Our Ice Track . . Is Melting . . . shit

Above: Just 5 hours later - turning to slush
Still a solid base, but we can't ride on water !
Weather Forecast:
Today(Thurs) High 40F  Low Tonite 5F
Friday High 19F  Low 10F
Saturday High 32F+
Maybe make some laps Saturday early ? 
That might be it for this season here in Iowa?
Burton, Crooks and Schmitty do all the track maintenance with ATVs and snowblades.  They keep it groomed after it gets loose with ice chips and fluff.  The track is holding up well with 15" of ice at 38F today.  Another warm day may smooth out the surface, and it'll freeze up tight on Friday night.  Straights are longer now (a bit more speed) with technical cornering. 
It's a "D Shaped" layout.  (like a mini DuQuoin Mile)  This will be the 6th weekend of motorcycles.
#iowa #motorcyclesonice #ridevintage #gobrakeless

Wico Timing

For the 1950 racing season, Harley engineers mounted their trusty Wico single-fire magneto up front, horizontally(again) and made up this really neato -50R gear cover.  It has an access door to "easily" change your ignition timing if you feel so inclined.  Here's the kicker.  You don't just move loosen the magneto and move-it to adjust it.  You unbolt this cone-shaped gear, that locates on a pin and is secured by the center nut.  It has multiple positions to achieve the degrees in timing you need.  Some smart cookie figured out which hole you need to use to get the precise degree or advance or retard.  Moving one hole doesn't mean "a little bit more" . . . the ratio of holes to gear teeth is not consistent or uniform.  This is a real head scratcher too.  I won't even go into how to time this thing, 11/32" and large lobes and #1 is rear cylinder . . . or I'll be confused(again), and you'll be newly confused.  The moral of the story is don't let it go out the door unless you know it's right.  Right?

WR = Weird Racing

33% of these engines are designed for more power.  Another 33% is designed for ease-of-maintenance.  The remaining 34% is a mystery why they did things this way?  What the hell?  I suppose it has to do with manufacturing and productivity? 
The upper covers are held by the valve springs(not under the guides like most) The lowers slide up over the upper covers.  The lower covers don't have threads, neither do the tappet blocks.  Each block is cast and machined with an o-ring groove - the lower cover snaps over the o-ring and seals.  A small set screw threads into the tappet block, securing the lower cover.  I use 26" bicycle inner tubes, cut to sections to seal between the covers (old school trick a racer told me).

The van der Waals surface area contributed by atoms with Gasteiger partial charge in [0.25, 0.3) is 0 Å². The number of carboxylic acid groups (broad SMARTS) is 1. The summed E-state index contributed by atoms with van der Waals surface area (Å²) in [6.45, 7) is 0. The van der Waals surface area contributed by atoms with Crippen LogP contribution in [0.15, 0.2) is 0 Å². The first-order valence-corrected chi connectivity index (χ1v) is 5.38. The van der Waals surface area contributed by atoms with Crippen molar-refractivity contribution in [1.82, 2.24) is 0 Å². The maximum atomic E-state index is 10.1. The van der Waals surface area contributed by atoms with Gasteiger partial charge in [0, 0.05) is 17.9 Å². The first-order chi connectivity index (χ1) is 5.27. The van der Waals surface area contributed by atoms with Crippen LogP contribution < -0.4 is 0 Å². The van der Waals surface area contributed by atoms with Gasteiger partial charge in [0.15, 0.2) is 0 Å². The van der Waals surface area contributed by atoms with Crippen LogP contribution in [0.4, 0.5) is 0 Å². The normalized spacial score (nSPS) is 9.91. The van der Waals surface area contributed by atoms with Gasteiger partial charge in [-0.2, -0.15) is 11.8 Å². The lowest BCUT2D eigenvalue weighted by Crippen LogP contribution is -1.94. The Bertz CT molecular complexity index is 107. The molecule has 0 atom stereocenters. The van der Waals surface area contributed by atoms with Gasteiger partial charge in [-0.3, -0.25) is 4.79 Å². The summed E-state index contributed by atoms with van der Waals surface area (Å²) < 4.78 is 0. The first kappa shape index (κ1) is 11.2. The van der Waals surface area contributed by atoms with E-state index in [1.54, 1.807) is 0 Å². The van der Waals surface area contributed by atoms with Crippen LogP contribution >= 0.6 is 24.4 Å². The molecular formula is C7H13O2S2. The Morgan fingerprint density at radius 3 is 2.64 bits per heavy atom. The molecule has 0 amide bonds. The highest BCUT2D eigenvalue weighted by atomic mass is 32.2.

Tappet blocks are all angled weird due to WRs having the valves at angles to the bores in the cylinders.  Tappet bore is tipped in tappet block to match the valve angle.  Each tappet guide is specific to each valve - (ie Front Intake, Rear Exhaust, Front Exhaust, Rear Intake)
Don't mix 'em up ! The cams are straight in the cases, the cam lobes are straight - but the "feet" on the flat tappet are angled as they ride on the cam lobes.  The tappets are also site-specific.  The angled valves were carried over to the K-Model design.  However, the K design has the cam lobes themselves at angles, bores in case at angles, and everything else (including the tappet blocks) straight to match the tipped valves.
My head hurts.

Motor Hauler

My truck works great for an engine hauler.  I take out the passenger seat and bolt the engine stand to the existing seat studs.  Then you can admire your hard work while your driving down the road, and it's all bolted down . . . safe and secure. 

I like my K Model best . . .

Can't wait to ride it again . . . we need early Spring,
or throw it in the truck and head south??

1950 WR Gear Cover

This is the "peek a boo" cover for the Harley-Davidson WR racing engine. -50R part number.  I need the inspection cover (front) with the 3 screws and gasket.  It's a cast piece.  Enfield Racing has one available with their (Enfield Racing logo), but I'd like a stock one.  Another thing, it's a Harley WR engine, not a Royal Enfield (which is where the name came from).  I suppose we could mill off the Enfield.  They should have made some stock ones too . . . a sale is a sale.

Malibu in Iowa (No Drive in Winter)

If you live in Malibu, you drive a Malibu. 
If you live in Iowa, you'll soon drive a rusty P.o.S. 

1930 Harley Model DL Cam Bushing

The No.3 bushing had spun in the case.  The cam is worn a bit, so a custom-made bushing is in order. 
I had Randy Mac spin me one out (from an FL pinion bushing).
Now I'll have some press-fit.  I'll use some Loc-Tite 620.  Maybe pin it too?  Old Harleys Never Die - Always Rebuild 'Em . . .

WR Idler Shaft Center Punch

Here's the little "center punch" that will press onto the WR idler shaft stud end.  Now I can slip the gear cover on, with all the cams in place, and start the gear cover screws, attaching the cover evenly until this center punch makes the perfect center to indicate where to drill my hole, and make the bushing. 
This will go in the box of tools and gadgets that never get used - ever again !

Jeff Wiley's '57XL

Our friend Jeff Wiley is more known for his high-performance ironhead stroker engines, drag racing and Bonneville runs, and the years he and Leo Payne campaigned drag bikes all across the country.  He's one of the few, remaining Harley-Davidson engine building master technicians and historians of a bygone vintage era.  However, he owns one of the nicest, stone stock, original 1957 Sportsters.  Here's a recent article from the Hagerty Insurance Magazine. 

TECH: Magneto

I build my own magnetos from parts.  Start with a good Fairbanks Morse body and go from there.  They usually work great (strong spark, etc.) . . . however, since it's the most "misunderstood" aspect of an engine build (compared to setting valves, carb jetting, etc.) you naturally suspect it's the problem/reason your bike won't start.  Whenever I think my magneto is the problem, I send it to Rudy Calin in Minnesota (Rebuilt Mags) to get it checked out . . .

 Rudy uses shrink tube to insulate the points spring.  The spring comes really close to the base plate, or screw heads sometimes . . . just good insurance against arcing or grounding. 
Rudy also replaced my condenser with the slightly snappier FM SXY2433 mfd.  I looked through my box of mag parts, and found I already had one . . . by Colt Industries (who purchased Fairbanks Morse Company)  Rudy also recharged my magnets !  Old Sparky Comes Alive !

(see my condenser output TECH chart soon)
I prefer these black caps with the "lightning bolt" or the old-time factory-made FM magneto caps.  The clear caps are handy to view your points breaking(or arcing), but they can allow sunlight to heat up condensation and moisture inside - also, I think they're just plastic?  Rudy has really nice & heavy cover gaskets available too . . . www.rebuiltmags.com